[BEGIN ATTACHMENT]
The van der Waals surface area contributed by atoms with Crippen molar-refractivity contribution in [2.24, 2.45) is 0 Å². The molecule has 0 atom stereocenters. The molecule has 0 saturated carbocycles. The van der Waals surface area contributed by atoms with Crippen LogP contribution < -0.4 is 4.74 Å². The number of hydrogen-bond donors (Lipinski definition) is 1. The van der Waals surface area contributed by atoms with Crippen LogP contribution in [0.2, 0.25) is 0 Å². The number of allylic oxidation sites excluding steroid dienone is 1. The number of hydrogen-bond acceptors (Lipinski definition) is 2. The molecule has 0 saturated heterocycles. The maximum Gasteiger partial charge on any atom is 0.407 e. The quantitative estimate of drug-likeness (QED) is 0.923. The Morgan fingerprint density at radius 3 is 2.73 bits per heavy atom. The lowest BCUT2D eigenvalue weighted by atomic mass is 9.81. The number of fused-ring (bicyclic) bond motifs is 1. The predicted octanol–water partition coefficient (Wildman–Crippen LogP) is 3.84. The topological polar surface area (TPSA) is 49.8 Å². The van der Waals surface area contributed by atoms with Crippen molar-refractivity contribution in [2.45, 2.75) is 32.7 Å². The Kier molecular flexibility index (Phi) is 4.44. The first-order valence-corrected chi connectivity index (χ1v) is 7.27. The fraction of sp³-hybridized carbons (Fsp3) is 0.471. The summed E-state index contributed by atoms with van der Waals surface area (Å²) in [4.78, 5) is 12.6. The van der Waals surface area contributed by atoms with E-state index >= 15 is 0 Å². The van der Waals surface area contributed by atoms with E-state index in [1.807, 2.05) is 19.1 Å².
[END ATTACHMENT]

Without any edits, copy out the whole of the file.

The van der Waals surface area contributed by atoms with Crippen molar-refractivity contribution in [2.24, 2.45) is 0 Å². The molecule has 0 atom stereocenters. The molecule has 0 saturated carbocycles. The van der Waals surface area contributed by atoms with Crippen LogP contribution < -0.4 is 4.74 Å². The number of hydrogen-bond donors (Lipinski definition) is 1. The van der Waals surface area contributed by atoms with Crippen LogP contribution in [0.2, 0.25) is 0 Å². The number of allylic oxidation sites excluding steroid dienone is 1. The number of hydrogen-bond acceptors (Lipinski definition) is 2. The molecule has 0 saturated heterocycles. The maximum Gasteiger partial charge on any atom is 0.407 e. The quantitative estimate of drug-likeness (QED) is 0.923. The Morgan fingerprint density at radius 3 is 2.73 bits per heavy atom. The lowest BCUT2D eigenvalue weighted by atomic mass is 9.81. The number of fused-ring (bicyclic) bond motifs is 1. The predicted octanol–water partition coefficient (Wildman–Crippen LogP) is 3.84. The topological polar surface area (TPSA) is 49.8 Å². The van der Waals surface area contributed by atoms with Crippen molar-refractivity contribution in [2.45, 2.75) is 32.7 Å². The Kier molecular flexibility index (Phi) is 4.44. The first-order valence-corrected chi connectivity index (χ1v) is 7.27. The fraction of sp³-hybridized carbons (Fsp3) is 0.471. The summed E-state index contributed by atoms with van der Waals surface area (Å²) in [4.78, 5) is 12.6. The van der Waals surface area contributed by atoms with E-state index >= 15 is 0 Å². The van der Waals surface area contributed by atoms with E-state index in [1.807, 2.05) is 19.1 Å².